It would benefit us to see and approach gay men as strangers. Not in the “don’t talk to strangers” warning we received as children, but seeing other gay men as a blank slate. It’s not about approaching each other with distrust and caution. It’s approaching every gay man with a posture of curiosity, wonder, an open heart, and giving them the benefit of the doubt. Yes, that’s risky. Yes, that will open you up to hurt. But it’s the only path to Community.

We must empty ourselves of assumptions about one another if we are to form bonds of any real significance.

It’s not easy. I struggle with this on a regular basis. Just the other day I went to see Robyn here in Chicago. Gay men were everywhere. All shapes, sizes, ethnicities, short shorts and shorter shorts. After a few minutes, I noticed all the judgments and observations flying through my mind. It took me a good while to calm my mind, set aside judgment, and appreciate every person I came into contact with. To fully enjoy the moment and the people around me.

We have a choice as individuals: Through our words and actions, do we help create bonds in this world and community or do we destroy the possibility for bonds? Bonds are formed through friendships and nurtured through love, kindness, vulnerability, and trust. We can challenge each other to raise the standard of being welcoming in our own community.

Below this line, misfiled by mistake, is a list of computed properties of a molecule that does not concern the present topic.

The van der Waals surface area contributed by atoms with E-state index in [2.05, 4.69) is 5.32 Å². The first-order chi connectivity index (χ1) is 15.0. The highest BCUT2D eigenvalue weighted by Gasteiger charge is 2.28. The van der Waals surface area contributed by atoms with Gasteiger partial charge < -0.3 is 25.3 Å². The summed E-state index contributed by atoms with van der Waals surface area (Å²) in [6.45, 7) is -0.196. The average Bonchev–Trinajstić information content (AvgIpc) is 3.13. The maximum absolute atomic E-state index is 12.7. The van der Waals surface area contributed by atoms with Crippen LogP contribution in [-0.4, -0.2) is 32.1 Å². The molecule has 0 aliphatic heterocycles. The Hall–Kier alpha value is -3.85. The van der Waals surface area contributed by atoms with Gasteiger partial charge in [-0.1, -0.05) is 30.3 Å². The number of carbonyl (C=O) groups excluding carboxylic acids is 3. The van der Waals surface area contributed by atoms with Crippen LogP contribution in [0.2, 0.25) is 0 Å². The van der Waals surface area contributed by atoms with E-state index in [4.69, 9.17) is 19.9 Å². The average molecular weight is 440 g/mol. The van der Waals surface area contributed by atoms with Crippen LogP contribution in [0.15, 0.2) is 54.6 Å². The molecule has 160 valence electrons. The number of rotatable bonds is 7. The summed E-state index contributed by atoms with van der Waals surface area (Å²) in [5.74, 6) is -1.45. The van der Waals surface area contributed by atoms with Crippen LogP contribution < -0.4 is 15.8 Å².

Think of your closest gay guy friends. They were once strangers. Once unknowns. Over time you crossed from strangers (or maybe even enemies) into friends. It’s a beautiful and sometimes rocky transition. But one I want to see happen more often among gay men. We can’t do it alone. It’s requires each of us taking a courageous step into Community.

Photo by Eric McGregor

Written by

Josh Hersh

Josh Hersh, life coach and entrepreneur, works alongside thoughtful gay men to help them craft a life bursting with joy, love, and purpose. He also works with time-starved freelancers and solopreneurs to boost productivity and grow their business. He founded The Thoughtful Gay Man, whose mission is to create a world where every gay man lives empowered and from the heart. He currently lives in Chicago with his boyfriend, Sergio.
  • Mark McRoberts

    I do so wish I lived close so as to avail your life coach. I have a shrink but that is to handle PTSD. But I also suffer loneliness, due to disability and living in very rural MO. I believe I have a lot to give but I’m so introverted angry and depressed. Then add on health issues and I feel like a large bag of shit.

    • @mark_mcroberts:disqus – Apologies for not responding sooner, Mark! That sounds like tough stuff. Even though I may not experience loneliness in the same way, I have experienced it many times in my own life. Know that you are not alone and there is a community out there for you…even if we aren’t physically in the same place. Please shoot me your e-mail address when you get a chance.